For Immediate Release
Iglesias Receives IBM Faculty Award
BROWNSVILLE, TEXAS – JANUARY 19, 2011 – Dr. Juan R. Iglesias, associate professor and chair of the Department of Computer and Information services at The University of Texas at Brownsville and Texas Southmost College, has received one of 55 worldwide 2010 IBM Faculty Awards.
The award is for $40,000 and will pay for a nVidia Quadro Plex D visualization server that operates on 960 central processing units and a wall mounted high definition interactive touch screen system measuring 26 feet long and 12 feet high. The equipment will be installed in Room 1.508, a computer science laboratory, in the Science, Engineering and Technology Building.
“The particles invisible to the human eye can now be seen with the huge screen,” said Iglesias.
The high definition screen can be used to see maps to study growth and environmental issues, computer modeling and science, technology, social sciences and computer science research and simulations. Each of the eight high definition computer panels making up the large screen can work independently or as a system.
The 2010 IBM Faculty Award was given to 55 recipients at 47 universities in 15 countries. The award promotes work opportunities, teaching and research innovation and collaboration between faculty-researchers. This is the first time Iglesias has received the award.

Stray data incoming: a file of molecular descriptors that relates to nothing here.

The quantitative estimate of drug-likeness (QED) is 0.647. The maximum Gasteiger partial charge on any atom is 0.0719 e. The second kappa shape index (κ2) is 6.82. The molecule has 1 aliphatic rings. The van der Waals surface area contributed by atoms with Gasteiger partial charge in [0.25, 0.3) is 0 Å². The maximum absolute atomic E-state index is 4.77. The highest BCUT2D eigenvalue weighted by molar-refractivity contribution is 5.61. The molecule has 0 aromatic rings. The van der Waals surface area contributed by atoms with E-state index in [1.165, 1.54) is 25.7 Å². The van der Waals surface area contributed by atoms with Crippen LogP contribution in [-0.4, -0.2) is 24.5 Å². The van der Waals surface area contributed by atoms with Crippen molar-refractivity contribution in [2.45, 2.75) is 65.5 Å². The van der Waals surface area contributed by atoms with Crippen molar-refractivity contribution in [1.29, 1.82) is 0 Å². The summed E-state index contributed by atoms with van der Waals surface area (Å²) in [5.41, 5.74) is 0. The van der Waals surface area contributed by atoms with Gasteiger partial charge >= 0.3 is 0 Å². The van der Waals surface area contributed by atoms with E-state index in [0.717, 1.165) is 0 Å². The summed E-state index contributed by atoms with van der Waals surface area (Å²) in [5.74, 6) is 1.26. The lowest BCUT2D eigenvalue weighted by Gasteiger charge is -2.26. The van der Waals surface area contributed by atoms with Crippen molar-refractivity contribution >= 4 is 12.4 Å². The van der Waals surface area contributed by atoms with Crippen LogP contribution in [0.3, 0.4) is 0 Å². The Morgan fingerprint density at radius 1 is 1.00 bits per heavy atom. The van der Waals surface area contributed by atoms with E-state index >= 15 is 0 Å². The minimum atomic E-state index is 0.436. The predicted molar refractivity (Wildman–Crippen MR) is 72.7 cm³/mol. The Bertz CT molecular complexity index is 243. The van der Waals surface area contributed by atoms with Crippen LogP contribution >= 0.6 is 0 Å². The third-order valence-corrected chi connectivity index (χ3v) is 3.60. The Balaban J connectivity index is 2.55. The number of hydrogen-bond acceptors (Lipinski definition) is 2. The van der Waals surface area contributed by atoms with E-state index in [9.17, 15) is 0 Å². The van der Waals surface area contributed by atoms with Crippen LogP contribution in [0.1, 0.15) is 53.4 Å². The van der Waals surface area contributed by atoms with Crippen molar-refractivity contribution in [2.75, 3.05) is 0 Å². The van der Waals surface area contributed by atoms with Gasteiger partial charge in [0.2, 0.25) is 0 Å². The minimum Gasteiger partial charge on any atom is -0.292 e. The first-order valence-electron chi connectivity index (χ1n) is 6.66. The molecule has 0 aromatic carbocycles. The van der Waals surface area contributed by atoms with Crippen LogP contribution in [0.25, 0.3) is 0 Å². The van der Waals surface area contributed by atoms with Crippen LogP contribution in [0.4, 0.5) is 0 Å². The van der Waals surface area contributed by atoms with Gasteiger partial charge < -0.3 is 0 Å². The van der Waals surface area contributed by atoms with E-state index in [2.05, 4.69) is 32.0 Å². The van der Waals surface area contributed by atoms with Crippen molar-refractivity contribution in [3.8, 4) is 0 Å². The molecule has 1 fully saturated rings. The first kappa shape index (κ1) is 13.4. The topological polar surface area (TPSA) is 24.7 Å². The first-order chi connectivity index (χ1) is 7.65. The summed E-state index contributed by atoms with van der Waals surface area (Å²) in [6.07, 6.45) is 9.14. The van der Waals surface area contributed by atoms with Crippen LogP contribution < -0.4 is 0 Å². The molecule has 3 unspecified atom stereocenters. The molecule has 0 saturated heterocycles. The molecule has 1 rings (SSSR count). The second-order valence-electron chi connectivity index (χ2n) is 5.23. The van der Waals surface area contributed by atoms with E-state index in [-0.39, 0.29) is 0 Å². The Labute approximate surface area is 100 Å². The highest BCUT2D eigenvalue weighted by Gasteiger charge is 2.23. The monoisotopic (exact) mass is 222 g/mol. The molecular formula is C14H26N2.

A third component will create the High Performance Computer facility. The College of Science, Mathematics and Technology received a $704,293 Major Research Instrumentation grant from the National Science Foundation in November to purchase Futuro, the university’s third generation computing cluster which has the computing power equivalent to more than 160 personal computers. This component will be located in Room 112 in Cortez Hall and will connect to the visualization server and touch screen system via the Internet.
Iglesias said the High Performance Computing facility is the only one at an institution south of Austin. He said the equipment should be fully functional by the end of February.
“This is a great step for the department in order to obtain new funds for agencies and attract more students and increase research activity within the department,” said Iglesias.
Dr. Hansheng Lei, an assistant professor in the Department of Computer and Information Sciences, will oversee the High Performance Computer facility.
“It will enable cutting edge projects in visualization,” said Lei. “For education, it will enrich many courses such as Computer Graphics, Image Processing and Computer Vision. I am very glad to see this IBM Faculty Award given to Dr. Iglesias in recognition of his contribution to the Department of Computer and Information Science as well as his research in high performance computing.”
Faculty members, students and researchers from other institutions will use the computer system.
“Scientific visualization is an interdisciplinary branch of science that crosses traditional boundaries between academic disciplines,” said Dr. Mikhail Bouniaev, dean of the College of Science, Mathematics and Technology. “The visualization and graphic representation of complex scientific concepts can lead to unexpected discoveries as well as significantly enhance both science and technology education.”
The Department of Computer and Information Sciences’ bachelor’s degree in computer science program received last fall Accreditation Board for Engineering and Technology accreditation. ABET is a federation of 30 professional and technical societies that accredit 3,100 applied science, computing, engineering and technology higher education programs in 21 nations.
For more information on the Department of Computer and Information Sciences, contact (956) 882-6605 or firstname.lastname@example.org.